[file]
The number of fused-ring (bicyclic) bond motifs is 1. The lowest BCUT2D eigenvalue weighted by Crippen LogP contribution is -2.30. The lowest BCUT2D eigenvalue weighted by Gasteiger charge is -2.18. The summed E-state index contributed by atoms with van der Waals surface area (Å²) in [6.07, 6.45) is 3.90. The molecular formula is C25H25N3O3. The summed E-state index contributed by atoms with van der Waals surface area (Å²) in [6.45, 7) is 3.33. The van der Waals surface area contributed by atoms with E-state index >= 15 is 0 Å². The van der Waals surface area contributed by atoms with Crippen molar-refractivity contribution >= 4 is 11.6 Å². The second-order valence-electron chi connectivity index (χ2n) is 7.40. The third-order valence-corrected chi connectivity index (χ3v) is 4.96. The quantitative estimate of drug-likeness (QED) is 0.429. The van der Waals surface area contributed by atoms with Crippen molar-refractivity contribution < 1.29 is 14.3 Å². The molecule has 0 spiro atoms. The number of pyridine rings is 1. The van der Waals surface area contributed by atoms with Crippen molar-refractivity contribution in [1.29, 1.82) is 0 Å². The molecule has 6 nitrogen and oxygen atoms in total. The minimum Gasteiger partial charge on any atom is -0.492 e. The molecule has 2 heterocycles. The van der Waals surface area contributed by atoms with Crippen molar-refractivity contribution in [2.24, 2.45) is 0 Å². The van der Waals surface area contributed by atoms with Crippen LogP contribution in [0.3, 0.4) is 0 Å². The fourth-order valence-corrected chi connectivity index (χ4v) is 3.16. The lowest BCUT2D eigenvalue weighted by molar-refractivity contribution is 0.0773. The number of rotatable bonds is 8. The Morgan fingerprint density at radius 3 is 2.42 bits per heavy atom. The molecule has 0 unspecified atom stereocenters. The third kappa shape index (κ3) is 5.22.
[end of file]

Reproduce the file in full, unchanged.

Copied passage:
The number of fused-ring (bicyclic) bond motifs is 1. The lowest BCUT2D eigenvalue weighted by Crippen LogP contribution is -2.30. The lowest BCUT2D eigenvalue weighted by Gasteiger charge is -2.18. The summed E-state index contributed by atoms with van der Waals surface area (Å²) in [6.07, 6.45) is 3.90. The molecular formula is C25H25N3O3. The summed E-state index contributed by atoms with van der Waals surface area (Å²) in [6.45, 7) is 3.33. The van der Waals surface area contributed by atoms with E-state index >= 15 is 0 Å². The van der Waals surface area contributed by atoms with Crippen molar-refractivity contribution >= 4 is 11.6 Å². The second-order valence-electron chi connectivity index (χ2n) is 7.40. The third-order valence-corrected chi connectivity index (χ3v) is 4.96. The quantitative estimate of drug-likeness (QED) is 0.429. The van der Waals surface area contributed by atoms with Crippen molar-refractivity contribution < 1.29 is 14.3 Å². The molecule has 0 spiro atoms. The number of pyridine rings is 1. The van der Waals surface area contributed by atoms with Crippen molar-refractivity contribution in [1.29, 1.82) is 0 Å². The molecule has 6 nitrogen and oxygen atoms in total. The minimum Gasteiger partial charge on any atom is -0.492 e. The molecule has 2 heterocycles. The van der Waals surface area contributed by atoms with Crippen molar-refractivity contribution in [2.24, 2.45) is 0 Å². The van der Waals surface area contributed by atoms with Crippen LogP contribution in [0.3, 0.4) is 0 Å². The fourth-order valence-corrected chi connectivity index (χ4v) is 3.16. The lowest BCUT2D eigenvalue weighted by molar-refractivity contribution is 0.0773. The number of rotatable bonds is 8. The Morgan fingerprint density at radius 3 is 2.42 bits per heavy atom. The molecule has 0 unspecified atom stereocenters. The third kappa shape index (κ3) is 5.22.